Before they could tell their story the cage was sent down again and again, each time bringing up its burden of blackened and weakened men. Finally there was no signal from below to draw up the cage and when it came up it was empty.
Then the survivors told the story while physicians attended them. They said all the men were at work at 3 o'clock when there was a terrific report and almost in an instant the whole mine was filled with flames. They seemed to go everywhere, and it was impossible to escape from their horrible heat, they said. There was a wild dash for the shaft and when the cage came down the living men fought each other to clamber in. All of them were blackened and burned with coal dust and the bodies of some of them were terribly burned.



great grandfather's name

I too have a great grandfather who died at the cherry disaster and can not find the correct name
Him name was Anthony waszeikas- lithaunian
Anthony welkas is the closest i could find..
Where cqan i get the red cross list of names
and why did they use aliases at the mine?
Jill Nicolson

cherry mine disaster victims

In answer to Kathy Survis......I am a mine disaster archivist. All the bodies were found and brought to the surface. None remained in the mine. Some of the bodies were un recognizable , or never identified and are in mass graves in the Cherry Cemetary.You may contact me by my e mail if you care to. some bodies were buried in Ladd and springvalley also. The list you read with the 259 names on it is complete and the only one.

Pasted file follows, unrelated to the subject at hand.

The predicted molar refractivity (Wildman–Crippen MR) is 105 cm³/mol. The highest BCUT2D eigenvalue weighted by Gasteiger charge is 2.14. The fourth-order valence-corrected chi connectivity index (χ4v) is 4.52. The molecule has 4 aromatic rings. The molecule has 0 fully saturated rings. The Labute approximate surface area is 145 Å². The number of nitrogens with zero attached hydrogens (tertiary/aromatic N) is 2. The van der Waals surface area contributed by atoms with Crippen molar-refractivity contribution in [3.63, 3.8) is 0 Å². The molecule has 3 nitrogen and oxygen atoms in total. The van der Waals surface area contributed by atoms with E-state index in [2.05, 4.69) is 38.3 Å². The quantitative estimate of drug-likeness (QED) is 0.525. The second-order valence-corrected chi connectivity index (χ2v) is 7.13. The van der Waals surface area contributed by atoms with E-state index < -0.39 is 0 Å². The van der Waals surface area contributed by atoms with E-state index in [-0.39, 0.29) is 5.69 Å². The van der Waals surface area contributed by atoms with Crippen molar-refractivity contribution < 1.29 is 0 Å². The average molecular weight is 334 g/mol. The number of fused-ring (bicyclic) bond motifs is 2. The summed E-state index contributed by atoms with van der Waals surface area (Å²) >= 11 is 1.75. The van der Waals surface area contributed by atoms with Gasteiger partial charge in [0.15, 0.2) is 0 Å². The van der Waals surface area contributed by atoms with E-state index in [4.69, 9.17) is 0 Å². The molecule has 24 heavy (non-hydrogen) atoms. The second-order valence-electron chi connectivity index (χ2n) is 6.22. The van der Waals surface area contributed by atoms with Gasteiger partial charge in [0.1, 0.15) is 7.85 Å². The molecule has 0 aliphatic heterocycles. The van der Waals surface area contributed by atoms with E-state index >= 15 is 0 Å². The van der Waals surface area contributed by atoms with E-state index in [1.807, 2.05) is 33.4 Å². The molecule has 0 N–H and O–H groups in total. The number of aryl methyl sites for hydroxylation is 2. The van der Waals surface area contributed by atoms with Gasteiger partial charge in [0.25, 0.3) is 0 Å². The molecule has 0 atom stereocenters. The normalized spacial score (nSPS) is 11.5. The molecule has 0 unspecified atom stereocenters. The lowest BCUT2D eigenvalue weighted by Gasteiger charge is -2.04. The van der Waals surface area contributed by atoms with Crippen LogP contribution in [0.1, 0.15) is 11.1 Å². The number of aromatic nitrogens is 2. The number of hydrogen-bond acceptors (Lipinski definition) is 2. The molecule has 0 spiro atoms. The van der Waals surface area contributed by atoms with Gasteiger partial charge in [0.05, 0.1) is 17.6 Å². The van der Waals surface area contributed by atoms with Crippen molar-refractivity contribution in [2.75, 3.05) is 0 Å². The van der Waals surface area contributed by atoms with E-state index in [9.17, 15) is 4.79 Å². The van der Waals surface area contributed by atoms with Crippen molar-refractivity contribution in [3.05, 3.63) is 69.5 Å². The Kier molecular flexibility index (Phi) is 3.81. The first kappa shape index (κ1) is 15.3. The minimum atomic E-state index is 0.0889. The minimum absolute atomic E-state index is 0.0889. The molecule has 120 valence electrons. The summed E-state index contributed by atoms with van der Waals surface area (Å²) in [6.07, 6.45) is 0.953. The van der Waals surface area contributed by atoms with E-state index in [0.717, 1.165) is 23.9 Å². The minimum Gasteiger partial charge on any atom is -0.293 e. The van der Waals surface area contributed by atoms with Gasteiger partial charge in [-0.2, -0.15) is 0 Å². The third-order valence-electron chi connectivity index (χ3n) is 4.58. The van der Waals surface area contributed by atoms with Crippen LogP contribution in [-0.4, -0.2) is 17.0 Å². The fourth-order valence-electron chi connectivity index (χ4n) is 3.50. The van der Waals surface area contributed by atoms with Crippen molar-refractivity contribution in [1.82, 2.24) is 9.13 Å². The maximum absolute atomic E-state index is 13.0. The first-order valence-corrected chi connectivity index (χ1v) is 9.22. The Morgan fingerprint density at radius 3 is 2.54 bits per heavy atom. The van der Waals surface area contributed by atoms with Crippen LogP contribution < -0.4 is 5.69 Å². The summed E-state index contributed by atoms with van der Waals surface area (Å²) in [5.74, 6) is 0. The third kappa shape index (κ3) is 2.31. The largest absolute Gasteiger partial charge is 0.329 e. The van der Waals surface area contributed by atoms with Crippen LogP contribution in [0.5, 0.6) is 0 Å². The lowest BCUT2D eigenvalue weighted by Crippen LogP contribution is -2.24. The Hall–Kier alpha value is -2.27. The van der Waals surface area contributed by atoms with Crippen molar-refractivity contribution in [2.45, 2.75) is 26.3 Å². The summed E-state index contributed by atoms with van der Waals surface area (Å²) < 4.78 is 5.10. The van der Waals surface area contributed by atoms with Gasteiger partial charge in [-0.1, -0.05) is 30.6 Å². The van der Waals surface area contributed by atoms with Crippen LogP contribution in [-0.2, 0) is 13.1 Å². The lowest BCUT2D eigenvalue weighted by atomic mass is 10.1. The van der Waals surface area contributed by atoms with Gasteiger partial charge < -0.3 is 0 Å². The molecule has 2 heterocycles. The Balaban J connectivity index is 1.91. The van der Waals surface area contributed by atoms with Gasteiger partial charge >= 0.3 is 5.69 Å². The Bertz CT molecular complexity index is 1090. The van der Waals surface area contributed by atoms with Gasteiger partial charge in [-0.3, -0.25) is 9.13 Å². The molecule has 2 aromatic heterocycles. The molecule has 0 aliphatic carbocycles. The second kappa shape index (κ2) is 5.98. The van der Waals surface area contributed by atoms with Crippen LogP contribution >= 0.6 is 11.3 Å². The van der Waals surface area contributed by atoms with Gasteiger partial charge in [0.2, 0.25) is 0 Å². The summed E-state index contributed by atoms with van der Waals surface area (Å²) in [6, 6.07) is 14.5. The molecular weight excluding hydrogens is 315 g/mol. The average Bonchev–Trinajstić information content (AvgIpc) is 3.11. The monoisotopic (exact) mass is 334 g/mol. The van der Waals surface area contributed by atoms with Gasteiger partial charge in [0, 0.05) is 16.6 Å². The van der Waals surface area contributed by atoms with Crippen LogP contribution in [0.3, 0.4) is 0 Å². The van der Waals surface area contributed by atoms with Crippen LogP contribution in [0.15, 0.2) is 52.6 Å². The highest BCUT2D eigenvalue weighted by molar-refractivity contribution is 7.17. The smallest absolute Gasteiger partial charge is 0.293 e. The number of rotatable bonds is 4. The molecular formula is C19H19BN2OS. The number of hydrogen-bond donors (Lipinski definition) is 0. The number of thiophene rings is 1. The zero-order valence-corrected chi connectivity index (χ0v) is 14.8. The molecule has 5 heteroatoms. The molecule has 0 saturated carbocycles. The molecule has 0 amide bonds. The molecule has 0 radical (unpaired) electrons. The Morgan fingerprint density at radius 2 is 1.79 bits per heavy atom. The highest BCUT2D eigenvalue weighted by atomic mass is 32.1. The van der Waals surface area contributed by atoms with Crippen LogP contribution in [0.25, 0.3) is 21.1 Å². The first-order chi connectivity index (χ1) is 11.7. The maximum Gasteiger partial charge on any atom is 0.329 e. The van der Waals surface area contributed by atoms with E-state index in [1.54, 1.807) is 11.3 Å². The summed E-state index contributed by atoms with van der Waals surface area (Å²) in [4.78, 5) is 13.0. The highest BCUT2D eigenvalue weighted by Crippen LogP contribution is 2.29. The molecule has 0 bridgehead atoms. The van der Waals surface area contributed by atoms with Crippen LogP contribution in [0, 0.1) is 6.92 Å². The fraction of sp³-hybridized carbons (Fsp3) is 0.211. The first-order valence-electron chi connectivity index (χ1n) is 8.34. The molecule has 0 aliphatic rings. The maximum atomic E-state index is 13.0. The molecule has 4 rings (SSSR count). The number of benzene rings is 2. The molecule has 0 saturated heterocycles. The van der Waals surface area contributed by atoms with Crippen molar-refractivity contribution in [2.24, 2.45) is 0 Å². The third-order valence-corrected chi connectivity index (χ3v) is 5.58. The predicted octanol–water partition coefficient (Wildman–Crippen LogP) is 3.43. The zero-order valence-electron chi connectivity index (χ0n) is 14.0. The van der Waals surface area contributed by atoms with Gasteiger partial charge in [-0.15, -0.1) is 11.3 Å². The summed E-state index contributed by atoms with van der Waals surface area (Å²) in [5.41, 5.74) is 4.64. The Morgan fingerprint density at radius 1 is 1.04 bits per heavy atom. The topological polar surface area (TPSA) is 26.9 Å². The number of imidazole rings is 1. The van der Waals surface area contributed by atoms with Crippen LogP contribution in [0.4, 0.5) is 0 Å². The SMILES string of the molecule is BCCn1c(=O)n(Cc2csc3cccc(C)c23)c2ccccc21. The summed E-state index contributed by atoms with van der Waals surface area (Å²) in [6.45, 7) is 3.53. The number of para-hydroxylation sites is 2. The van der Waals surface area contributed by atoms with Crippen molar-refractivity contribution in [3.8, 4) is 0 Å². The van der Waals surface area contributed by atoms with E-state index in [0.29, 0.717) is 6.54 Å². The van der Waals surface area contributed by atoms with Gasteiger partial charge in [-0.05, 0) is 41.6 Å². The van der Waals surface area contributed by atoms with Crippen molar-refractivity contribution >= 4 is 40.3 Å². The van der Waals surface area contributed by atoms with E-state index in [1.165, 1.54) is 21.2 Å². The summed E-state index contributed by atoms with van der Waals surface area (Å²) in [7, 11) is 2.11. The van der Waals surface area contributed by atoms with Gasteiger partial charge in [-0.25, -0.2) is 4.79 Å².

Cherry Mine Disaster

My husband is the grandson of the Oberto Menietti that you speak of. There is a list of the survivors in some of the publications we gathered through the years. Unfortunately, I write this from my desk at work while doing some research for my son's history fair project. If you want to contact me through the address above, I will be glad to share. You might also like to know that Oberto's brother (Celeste) did an interview of surviving the disaster and we have a CD (and transcript) if you would like a copy. Another great source is Jack Rooney of Capitol Strategies out of Springfield, IL. Will be glad to share any information we have.

name of survivors